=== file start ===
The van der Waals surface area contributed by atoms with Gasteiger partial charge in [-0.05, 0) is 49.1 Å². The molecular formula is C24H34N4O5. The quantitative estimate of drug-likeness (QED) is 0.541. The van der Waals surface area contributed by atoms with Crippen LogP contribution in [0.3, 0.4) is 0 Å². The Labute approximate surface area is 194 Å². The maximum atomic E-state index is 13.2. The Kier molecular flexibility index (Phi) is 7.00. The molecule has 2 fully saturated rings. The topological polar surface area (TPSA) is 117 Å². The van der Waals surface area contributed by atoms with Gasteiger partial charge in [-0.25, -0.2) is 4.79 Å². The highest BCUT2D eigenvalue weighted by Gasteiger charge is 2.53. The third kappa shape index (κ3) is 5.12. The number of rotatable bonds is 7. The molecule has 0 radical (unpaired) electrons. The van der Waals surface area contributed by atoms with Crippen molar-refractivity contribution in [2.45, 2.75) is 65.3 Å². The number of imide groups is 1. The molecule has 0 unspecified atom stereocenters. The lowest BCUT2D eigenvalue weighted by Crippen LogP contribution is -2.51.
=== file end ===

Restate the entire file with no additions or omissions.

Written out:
The van der Waals surface area contributed by atoms with Gasteiger partial charge in [-0.05, 0) is 49.1 Å². The molecular formula is C24H34N4O5. The quantitative estimate of drug-likeness (QED) is 0.541. The van der Waals surface area contributed by atoms with Crippen LogP contribution in [0.3, 0.4) is 0 Å². The Labute approximate surface area is 194 Å². The maximum atomic E-state index is 13.2. The Kier molecular flexibility index (Phi) is 7.00. The molecule has 2 fully saturated rings. The topological polar surface area (TPSA) is 117 Å². The van der Waals surface area contributed by atoms with Gasteiger partial charge in [-0.25, -0.2) is 4.79 Å². The highest BCUT2D eigenvalue weighted by Gasteiger charge is 2.53. The third kappa shape index (κ3) is 5.12. The number of rotatable bonds is 7. The molecule has 0 radical (unpaired) electrons. The van der Waals surface area contributed by atoms with Crippen molar-refractivity contribution in [2.45, 2.75) is 65.3 Å². The number of imide groups is 1. The molecule has 0 unspecified atom stereocenters. The lowest BCUT2D eigenvalue weighted by Crippen LogP contribution is -2.51.